Internet piracy is, to say the least, a divisive topic. There are those who totally condemn it, seeing it as immoral as walking out of a bookshop with a paperback hidden in your pants. Some people (*raises hand*) acknowledge that it’s immoral, but can’t quite seem to resist when pockets are empty and libraries far away. Before beginning this article, I wasn’t aware that there are also quite a large group of people, authors included, who welcome the advent of free online books. I can’t say that they have me totally convinced, but they do raise some damn good points.
There are a bunch of options available to anyone looking to pirate books. One such website is Ebook Bike, which describes itself as a “new era for literature.” They offer tens of thousands of books available to download to Kindle or iBooks, and they hold the philosophy that they are actually doing authors a favour. Through Ebook Bike, or so goes the theory, one can discover books they hadn’t heard of before, and from there grow to love the author enough to purchase their other books. Their FAQ page quotes Neil Gaiman, literary demigod and staunch supporter of torrenting:
“Neil Gaiman asked the room ‘Hands up in the audience if you discovered your favorite writer for free — because someone loaned you a copy, or because someone gave it to you? Now, hands up if you found your favorite writer by walking into a store and plunking down cash.’ Overwhelmingly, the audience said that they’d discovered their favorite writers for free, on a loan or as a gift.”
I remember discovering Terry Pratchett through my adult cousin, who dropped a well-worn copy of Hogfather in front of my puny ten-year-old self, many Christmases ago. I obviously didn’t pay him for the book. Since then, I have bought a dozen of Pratchett’s novels and loved every single one. Would I have discovered Pratchett if not for my cousin’s well-timed gift?
Terry Pratchett was a very famous author with millions of fans around the world. At one point or another, I would have heard his name or read a review and decided to purchase a book of his. From there, who knows? Terry Pratchett could afford to lose the sale of one book for the sake of gaining a new fan. But what about other authors? What about the ones who desperately need every sale to support themselves? What about the self-published indie writer who only sells two hundred copies of her magnum opus? Won’t someone think of the children?!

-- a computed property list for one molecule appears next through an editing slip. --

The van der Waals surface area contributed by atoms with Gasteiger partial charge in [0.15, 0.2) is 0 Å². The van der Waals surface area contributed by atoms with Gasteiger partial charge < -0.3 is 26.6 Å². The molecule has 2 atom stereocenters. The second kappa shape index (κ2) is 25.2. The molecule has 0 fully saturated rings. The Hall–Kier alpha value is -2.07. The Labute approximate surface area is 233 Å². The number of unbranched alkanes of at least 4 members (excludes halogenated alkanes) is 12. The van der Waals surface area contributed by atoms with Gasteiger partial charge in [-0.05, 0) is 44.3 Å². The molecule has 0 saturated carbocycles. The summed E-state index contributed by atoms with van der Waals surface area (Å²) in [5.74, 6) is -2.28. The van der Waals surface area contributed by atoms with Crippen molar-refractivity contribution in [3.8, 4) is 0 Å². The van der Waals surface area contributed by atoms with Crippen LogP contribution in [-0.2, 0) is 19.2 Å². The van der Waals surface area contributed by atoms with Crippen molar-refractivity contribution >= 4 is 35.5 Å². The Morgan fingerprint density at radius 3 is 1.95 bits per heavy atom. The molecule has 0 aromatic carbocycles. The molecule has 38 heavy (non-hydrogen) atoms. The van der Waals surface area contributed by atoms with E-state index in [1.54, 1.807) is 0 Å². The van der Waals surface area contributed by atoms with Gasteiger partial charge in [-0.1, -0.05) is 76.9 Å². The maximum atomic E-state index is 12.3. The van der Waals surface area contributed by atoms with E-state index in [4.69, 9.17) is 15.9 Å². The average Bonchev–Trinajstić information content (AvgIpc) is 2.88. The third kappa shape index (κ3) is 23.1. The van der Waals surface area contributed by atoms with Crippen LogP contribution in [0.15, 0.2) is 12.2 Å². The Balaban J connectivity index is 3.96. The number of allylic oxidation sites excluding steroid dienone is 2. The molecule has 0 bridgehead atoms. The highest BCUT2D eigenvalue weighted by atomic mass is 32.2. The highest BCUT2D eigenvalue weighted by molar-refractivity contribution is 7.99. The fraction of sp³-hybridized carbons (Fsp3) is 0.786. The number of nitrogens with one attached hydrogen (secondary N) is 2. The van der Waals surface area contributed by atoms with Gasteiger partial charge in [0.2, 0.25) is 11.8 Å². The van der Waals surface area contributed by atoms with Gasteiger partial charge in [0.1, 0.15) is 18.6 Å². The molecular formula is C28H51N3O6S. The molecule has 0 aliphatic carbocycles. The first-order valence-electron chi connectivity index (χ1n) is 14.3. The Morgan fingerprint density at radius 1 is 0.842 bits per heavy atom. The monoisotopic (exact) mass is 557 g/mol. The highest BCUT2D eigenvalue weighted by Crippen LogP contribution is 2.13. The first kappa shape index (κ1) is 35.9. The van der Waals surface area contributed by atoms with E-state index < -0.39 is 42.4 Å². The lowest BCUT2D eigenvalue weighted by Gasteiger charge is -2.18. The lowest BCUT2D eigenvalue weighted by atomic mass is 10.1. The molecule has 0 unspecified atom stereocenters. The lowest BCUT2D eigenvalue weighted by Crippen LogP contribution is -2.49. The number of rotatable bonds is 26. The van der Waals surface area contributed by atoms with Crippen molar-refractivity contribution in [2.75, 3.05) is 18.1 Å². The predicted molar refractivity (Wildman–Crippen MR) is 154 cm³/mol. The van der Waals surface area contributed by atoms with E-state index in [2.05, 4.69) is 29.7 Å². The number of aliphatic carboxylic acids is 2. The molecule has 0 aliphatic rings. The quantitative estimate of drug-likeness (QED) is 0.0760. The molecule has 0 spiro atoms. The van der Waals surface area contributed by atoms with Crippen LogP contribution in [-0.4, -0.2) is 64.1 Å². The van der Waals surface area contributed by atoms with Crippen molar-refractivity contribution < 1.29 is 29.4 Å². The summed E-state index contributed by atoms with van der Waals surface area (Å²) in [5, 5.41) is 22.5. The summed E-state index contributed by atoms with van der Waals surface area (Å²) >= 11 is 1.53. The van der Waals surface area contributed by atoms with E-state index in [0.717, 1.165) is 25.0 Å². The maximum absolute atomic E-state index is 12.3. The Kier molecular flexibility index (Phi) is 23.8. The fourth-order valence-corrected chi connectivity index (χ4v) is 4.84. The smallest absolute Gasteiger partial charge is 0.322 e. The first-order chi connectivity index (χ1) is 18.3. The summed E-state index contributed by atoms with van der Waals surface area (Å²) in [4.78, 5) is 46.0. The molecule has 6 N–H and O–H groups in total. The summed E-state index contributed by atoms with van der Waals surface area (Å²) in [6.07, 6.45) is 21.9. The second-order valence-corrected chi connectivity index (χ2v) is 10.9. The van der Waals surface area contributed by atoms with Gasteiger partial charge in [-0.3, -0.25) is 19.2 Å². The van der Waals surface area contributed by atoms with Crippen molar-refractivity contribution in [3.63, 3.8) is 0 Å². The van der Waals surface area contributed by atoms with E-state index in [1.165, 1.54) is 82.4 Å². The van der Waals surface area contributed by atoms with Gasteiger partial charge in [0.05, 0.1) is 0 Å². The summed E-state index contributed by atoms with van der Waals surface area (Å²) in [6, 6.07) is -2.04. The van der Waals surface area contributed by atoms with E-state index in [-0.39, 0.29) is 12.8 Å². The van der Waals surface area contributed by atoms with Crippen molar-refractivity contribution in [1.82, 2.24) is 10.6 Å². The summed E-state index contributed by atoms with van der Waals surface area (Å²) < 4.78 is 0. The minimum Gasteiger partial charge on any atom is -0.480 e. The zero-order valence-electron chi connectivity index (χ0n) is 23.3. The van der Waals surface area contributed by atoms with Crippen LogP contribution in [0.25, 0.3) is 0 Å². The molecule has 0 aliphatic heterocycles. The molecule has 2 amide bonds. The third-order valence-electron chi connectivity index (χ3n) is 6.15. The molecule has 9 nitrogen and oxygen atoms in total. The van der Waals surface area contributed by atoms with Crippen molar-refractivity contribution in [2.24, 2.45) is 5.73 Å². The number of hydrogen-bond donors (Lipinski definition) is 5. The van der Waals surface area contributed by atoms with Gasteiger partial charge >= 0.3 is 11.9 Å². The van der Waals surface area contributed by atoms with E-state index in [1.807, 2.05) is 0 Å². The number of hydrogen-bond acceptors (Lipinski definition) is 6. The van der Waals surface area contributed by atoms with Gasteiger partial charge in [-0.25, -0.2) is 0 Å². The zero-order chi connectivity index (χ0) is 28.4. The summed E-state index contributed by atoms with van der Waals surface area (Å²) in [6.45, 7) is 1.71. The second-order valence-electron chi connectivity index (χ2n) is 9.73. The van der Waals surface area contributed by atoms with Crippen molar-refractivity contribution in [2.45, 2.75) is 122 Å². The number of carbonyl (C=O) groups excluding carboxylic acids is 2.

Because therein lies the rub. There are plenty of authors who emphatically do not want you to pirate their books, and unless they have made their stance explicitly clear in the past, you should probably assume every author falls into this category. The average book takes years to complete, and I don’t think any of us can fault an author for wanting to be compensated for their time. Susan Dennard, author of Something Strange and Deadly, posted a wonderfully sarcastic open letter to pirates a few years back. She touches on the issue of piracy’s damaging effect on the publishing industry:
“…the cool thing about me getting paid is that I can afford my bills and then continue to write more books. I mean, hey–sitting at the computer all day ain’t fun and it sure as hell ain’t easy.”
Put simply- writing is not a profitable career, not unless you make it big. And if piracy flourishes to the extent that authors find themselves unable to pay the bills, there will be far fewer books written. I know not everyone has the budget for twenty new hardbacks a month- and bookworms especially will feel this cost- but there is always another way to gain legal access to great books; from libraries to free iTunes books to swaps with friends.
What are your thoughts on piracy? Do you know of any free, legal ways to download books?
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